May 30, 2013

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Article

Global Connections

Sandy and its Sister Cities Build Long-lasting Relationships

Peri Kinder

May 30, 2013

It’s been nearly 60 years since Dwight D. Eisenhower founded Sister Cities International, creating a network to unite business and political leaders, educators, youth and volunteers across 136 countries. Eisenhower’s vision was to promote peace through a mutually beneficial global connection, impacting the lives of all those involved with the Sister Cities program.

For 10 years, Sandy City and its two sister cities, Piedras Negras in Mexico and Riesa in Germany, have enjoyed a relationship of true friendship, creating a cultural exchange between residents in all three cities.

Since the partnerships were formed in 2002, several representatives have traveled between the cities, bringing aid when needed, sharing arts programs and studying the diverse economic communities.          

Piedras Negras, Mexico

Just across the Rio Grande River, near Eagle Pass, Tex., Piedras Negras is a busy crossroads between nations. Known for its mining industry and Old Mexico atmosphere, the city is also the legendary birthplace of the “nacho.” Each October the town holds a three-day International Nacho Festival to celebrate bar owner Ignacio (Nacho) Anaya’s contribution to Mexican culture.

Though it’s a beautiful town rich with history, Piedras Negras is overrun with crime, natural disasters and poverty. Drug cartels have gained increasing control over border cities, and Piedras Negras is no exception. Additionally, a deadly flash flood in 2004 devastated the city, washing away hundreds of homes and killing dozens. A lethal tornado hit the area in 2007 and, in 2010, Hurricane Alex unleashed its fury on the city’s residents.

Although Piedras Negras didn’t become an official Sister City with Sandy until 2002, humanitarian efforts have been going on between Rotary Clubs in Utah and Mexico since 1988. The first project in Piedras Negras was the donation of an ambulance filled with medical supplies to help the people in the community.

Chris McCandless, Sandy City Council Sister City liaison, has worked with the Mexican city since the late ‘80s and helped organize dozens of projects to assist the residents of Piedras Negras.

“This relationship gives us an ability to serve, an ability to understand and appreciate what we have,” McCandless says. “We get to meet wonderful people and provide a service they would not ordinarily have. There are not a lot of options for the poor people of the city. We’re helping one person at a time, and then helping another person. When a call comes, it doesn’t take much effort to arrange supplies or money.”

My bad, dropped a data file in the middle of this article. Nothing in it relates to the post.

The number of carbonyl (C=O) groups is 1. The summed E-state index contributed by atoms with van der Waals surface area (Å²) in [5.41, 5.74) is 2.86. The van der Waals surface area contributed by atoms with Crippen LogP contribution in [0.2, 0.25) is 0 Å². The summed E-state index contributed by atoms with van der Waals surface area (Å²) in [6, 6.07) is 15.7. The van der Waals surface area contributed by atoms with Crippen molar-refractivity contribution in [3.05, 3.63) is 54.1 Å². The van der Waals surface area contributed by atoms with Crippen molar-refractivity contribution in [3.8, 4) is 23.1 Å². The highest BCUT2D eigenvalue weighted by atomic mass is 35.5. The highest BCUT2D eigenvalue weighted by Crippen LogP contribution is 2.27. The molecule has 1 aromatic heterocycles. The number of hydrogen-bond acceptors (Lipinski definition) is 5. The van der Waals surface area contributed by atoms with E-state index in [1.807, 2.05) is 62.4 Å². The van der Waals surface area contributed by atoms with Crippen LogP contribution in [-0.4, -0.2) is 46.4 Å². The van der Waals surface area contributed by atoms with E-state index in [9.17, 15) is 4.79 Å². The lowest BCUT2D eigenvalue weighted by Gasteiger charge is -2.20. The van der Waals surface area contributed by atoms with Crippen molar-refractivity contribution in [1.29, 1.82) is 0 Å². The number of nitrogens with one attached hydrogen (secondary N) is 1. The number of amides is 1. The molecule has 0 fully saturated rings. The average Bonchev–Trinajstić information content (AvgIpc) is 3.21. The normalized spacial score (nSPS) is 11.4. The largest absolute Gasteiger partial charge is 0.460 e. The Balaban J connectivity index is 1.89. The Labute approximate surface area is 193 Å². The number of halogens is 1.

Sandy City, with the help of the Sandy and Fort Union Midvale Rotary Clubs, and the Sandy Ridge Community Church, has provided a total of three ambulances, one fire truck, seven truckloads of medical equipment, hearing aids for adults and children, a Sub for Santa and fire-fighting equipment to Piedras Negras. And the organizations helped build and supply a children’s wing at the local hospital—along with providing aid during the city’s several natural disasters.

Unemployment in the area is as high as 30 percent, and most children don’t get more than a junior high school education because families can’t afford the $200 per year it costs for the city’s higher education. However, the Piedras Negras Rotary Club started a scholarship program so students can receive financial aid, repay the loan and help the next group of students.

Recently, dignitaries from Piedras Negras visited Sandy City and were given the royal treatment as they attended a REAL soccer game, toured Park City, shopped at City Creek and met with Utah Gov. Gary R. Herbert, who signed a friendship proclamation.

 “[Piedras Negras] needs economic development that’s not crime related,” McCandless says. “I have a tremendous amount of respect for those who live down there and fight the fight to protect their family. People here sit back and make judgments, but try living life a day in their shoes.”

Riesa, Germany

While the relationship with Piedgras Negras is a more humanitarian effort, the Sister City alliance with Riesa, Germany is a cultural exchange where Sandy City and Riesa share a connection through business, entertainment and the arts.

Located next to the Elbe River, Riesa is a small, industrial town, heavily invested in its sports and arts programs. The city is a successful industrial location specializing in steel production, electronics, food production and metalworks.

 “Sandy City is more service-oriented, we have very little industrial business in our community,” Sandy City Communications Manager Trina Duerksen says. “Residents of Riesa have come to Sandy to do job shadowing, talking to bankers and tech schools.”

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